Colin clambers down the stairs from the attic, clearly having been up there searching for something. A grown Puck is close on his heels. “Lanisen!” He calls out again.
Lanisen kicks the door open and backs in, arms full of the butcher’s order for the hounds. “Door!” he yells toward the stairs.
Colin jumps down the last three steps easily and lands on the ground with a thump. “Where’ve you been?”
Lanisen says, bewildered, “Butcher’s? Where’ve /you/ been, I ain’t seen you for weeks!”
Colin grins at him. “Miss me?”
Lanisen says, “Like a dog misses fleas, sure.” He grins and ducks an awkward bow, still juggling the hounds’ food. “Where you been, sir?”
Colin grabs some of the food to help. “Coghill and Lancelyn Green mostly the past couple of weeks.”
Lanisen shifts the remainder gratefully and nods with his chin toward the table in the back. A few hounds are already starting to mill around, politely interested in the packages of meat. “Yeah? What’s goin’ on there?”
Colin heads for the indicated table, grabbing slipping packages as they go. “Well, in Lancelyn Green, a couple of the townsfolks kept having some chickens go missing. In Coghill, I needed to stop to talk to Lord Dar a couple times about important things.”
Lanisen snorts. “Chickens, huh. You on fox patrol this week?”
Colin piles the packages on the table. “Wasn’t a fox.”
Colin amends, “This time.”
Lanisen asks, “Weasel? Marten?”
Colin grabs more packages from Lanisen’s arms, trying to make a neat pile on the table. “Nope. Human.”
Lanisen says, “Huh.” He glances wryly at the pile and apologetically unstacks them again so he can start the work of portioning them out for the dogs. “How’d that turn out?”
Colin watches him destroy his nice neat pile and shrugs. “Once I figured out who it was, we had him pay for the chickens.”
Lanisen glances at him, unwrapping one of the packages. “Yeah?”
Colin tries to be helpful, handing Lanisen packages. “He didn’t have a lot of money, so we were able to work something out. He now has a job with a few duties to pay back what the chickens are worth, as well as keep himself fed.”
Lanisen looks impressed. “How old a fellow?” he wants to know.
Colin squints as he tries to figure. “At least twice my age…it looks like he fell on some hard times the past couple of years.”
Lanisen blinks. “Huh.”
Colin nods, handing him another package. “So. You. How’ve you been?” He looks Lanisen over appraisingly.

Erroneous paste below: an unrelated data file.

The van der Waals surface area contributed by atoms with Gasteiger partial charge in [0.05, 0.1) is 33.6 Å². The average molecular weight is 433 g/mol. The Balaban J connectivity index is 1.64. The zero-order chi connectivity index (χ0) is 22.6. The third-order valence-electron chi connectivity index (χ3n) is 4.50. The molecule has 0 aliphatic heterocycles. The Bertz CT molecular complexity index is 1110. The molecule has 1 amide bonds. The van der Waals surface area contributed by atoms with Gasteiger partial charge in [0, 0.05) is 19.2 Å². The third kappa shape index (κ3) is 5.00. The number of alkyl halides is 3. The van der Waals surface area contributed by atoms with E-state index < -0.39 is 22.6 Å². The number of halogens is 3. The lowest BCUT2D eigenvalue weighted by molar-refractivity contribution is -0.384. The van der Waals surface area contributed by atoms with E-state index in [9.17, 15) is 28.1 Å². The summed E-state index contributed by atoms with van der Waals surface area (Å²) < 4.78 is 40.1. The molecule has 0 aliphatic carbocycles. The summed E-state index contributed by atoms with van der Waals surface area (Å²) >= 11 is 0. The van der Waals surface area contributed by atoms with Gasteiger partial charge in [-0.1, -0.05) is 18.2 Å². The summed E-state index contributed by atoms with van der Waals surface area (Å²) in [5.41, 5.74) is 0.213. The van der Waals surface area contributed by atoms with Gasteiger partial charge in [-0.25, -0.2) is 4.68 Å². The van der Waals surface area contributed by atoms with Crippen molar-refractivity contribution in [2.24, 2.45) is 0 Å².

Lanisen shrugs, turning away. “Fine? Same old. You know.” He sets out the long trays that serve as a food dish for about ten hounds at once and starts dropping slimy cuts of raw meat into them at evenly spaced intervals. The hounds in the room immediately converge.
Colin dodges a few extra eager dogs. Puck quivers at his side, looking at Colin pleadingly. Colin glances at the hound skeptically and looks at Lanisen. “This his feeding time too?”
Lanisen glances over. “Oh lion. Yeah, ‘course, it’s everybody soon as I get the troughs filled. He don’t gotta wait.”
Colin pushes at Puck’s shoulders to give him permission and the dog vanishes from his side. “Thanks for looking after him while I’ve been gone.”
Lanisen says, a little wryly, “‘S my job, you don’t gotta say thank you every single time.”
Colin shrugs. “Still though. I know you treat him special.”
Lanisen does not confirm or deny this statement. He fills the rest of the troughs and whistles sharply toward the back door.
Colin chuckles and loops his thumbs in his scabbard belt.
Lanisen backs away from the troughs as hounds come streaming in, grinning. He gestures vaguely with his slimy hands and says, “Gonna wash up real quick, scuse me.”
Colin responds, “You’re excused.”
Lanisen dips his head genially. “Kind of you, sir.” He ducks out into the outer ward and comes back a few minutes later, freshly scrubbed and slightly damp.
Colin grins at him before he ducks out. Puck returns from dinner to slobber on Colin’s hand.
Lanisen surveys the line of hounds, then nods, satisfied. He heaves a sigh and rubs the back of his neck, then starts clearing up the table.
Colin tries to appear casual. “So I had an interesting conversation with Lord Dar…”
Lanisen pauses his work briefly, not looking up. “Yeah?” he asks after a pause, mildly uneasy.
Colin says, “It was a good conversation.”
Lanisen says, “Oh. Good.”
Colin says, “So. Lanisen.”
Lanisen says, “…Sir.”
Colin asks, “How would you feel about maybe a change of pace for a little while?”
Lanisen pauses again, then rolls up a piece of twine with undue care. “Change of pace?”
Colin nods. “You’ve been working in the kennels for a long time now. You’re really good at it. But I imagine things have been a bit boring maybe.”
Lanisen turns around, leaning back on the table. There’s a little wary furrow between his eyebrows, but he’s listening.
Colin offers, “I could use some help. If you’d be interested in that sort of thing.”
Lanisen unrolls the twine again. “Help with…?”
Colin replies, “My job. All the traveling around, talking to people. Figuring out stolen things or vandalism. It gets kind of lonely on the road.”